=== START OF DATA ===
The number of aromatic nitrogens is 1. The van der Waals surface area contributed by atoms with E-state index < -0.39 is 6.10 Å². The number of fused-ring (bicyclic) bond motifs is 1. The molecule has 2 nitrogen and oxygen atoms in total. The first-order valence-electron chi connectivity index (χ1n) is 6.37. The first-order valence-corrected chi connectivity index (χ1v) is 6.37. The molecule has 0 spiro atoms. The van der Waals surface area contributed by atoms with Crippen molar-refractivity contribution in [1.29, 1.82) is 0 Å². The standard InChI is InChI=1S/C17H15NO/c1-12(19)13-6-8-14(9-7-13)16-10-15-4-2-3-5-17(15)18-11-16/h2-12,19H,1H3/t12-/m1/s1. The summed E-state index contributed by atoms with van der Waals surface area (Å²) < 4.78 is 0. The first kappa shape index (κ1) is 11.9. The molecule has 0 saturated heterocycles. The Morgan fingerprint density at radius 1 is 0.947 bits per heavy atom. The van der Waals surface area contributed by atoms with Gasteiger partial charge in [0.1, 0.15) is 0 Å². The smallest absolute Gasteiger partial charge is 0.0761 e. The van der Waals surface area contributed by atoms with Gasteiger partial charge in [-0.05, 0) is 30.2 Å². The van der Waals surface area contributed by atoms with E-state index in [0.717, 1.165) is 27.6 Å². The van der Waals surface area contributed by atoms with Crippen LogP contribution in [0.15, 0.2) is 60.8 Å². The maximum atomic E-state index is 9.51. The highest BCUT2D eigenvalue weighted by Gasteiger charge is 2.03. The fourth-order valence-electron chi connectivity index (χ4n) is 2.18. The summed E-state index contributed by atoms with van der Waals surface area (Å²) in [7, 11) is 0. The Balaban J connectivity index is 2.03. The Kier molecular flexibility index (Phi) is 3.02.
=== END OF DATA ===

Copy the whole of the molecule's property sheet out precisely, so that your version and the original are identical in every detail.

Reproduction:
The number of aromatic nitrogens is 1. The van der Waals surface area contributed by atoms with E-state index < -0.39 is 6.10 Å². The number of fused-ring (bicyclic) bond motifs is 1. The molecule has 2 nitrogen and oxygen atoms in total. The first-order valence-electron chi connectivity index (χ1n) is 6.37. The first-order valence-corrected chi connectivity index (χ1v) is 6.37. The molecule has 0 spiro atoms. The van der Waals surface area contributed by atoms with Crippen molar-refractivity contribution in [1.29, 1.82) is 0 Å². The standard InChI is InChI=1S/C17H15NO/c1-12(19)13-6-8-14(9-7-13)16-10-15-4-2-3-5-17(15)18-11-16/h2-12,19H,1H3/t12-/m1/s1. The summed E-state index contributed by atoms with van der Waals surface area (Å²) < 4.78 is 0. The first kappa shape index (κ1) is 11.9. The molecule has 0 saturated heterocycles. The Morgan fingerprint density at radius 1 is 0.947 bits per heavy atom. The van der Waals surface area contributed by atoms with Gasteiger partial charge in [0.1, 0.15) is 0 Å². The smallest absolute Gasteiger partial charge is 0.0761 e. The van der Waals surface area contributed by atoms with Gasteiger partial charge in [-0.05, 0) is 30.2 Å². The van der Waals surface area contributed by atoms with E-state index in [0.717, 1.165) is 27.6 Å². The van der Waals surface area contributed by atoms with Crippen LogP contribution in [0.15, 0.2) is 60.8 Å². The maximum atomic E-state index is 9.51. The highest BCUT2D eigenvalue weighted by Gasteiger charge is 2.03. The fourth-order valence-electron chi connectivity index (χ4n) is 2.18. The summed E-state index contributed by atoms with van der Waals surface area (Å²) in [7, 11) is 0. The Balaban J connectivity index is 2.03. The Kier molecular flexibility index (Phi) is 3.02.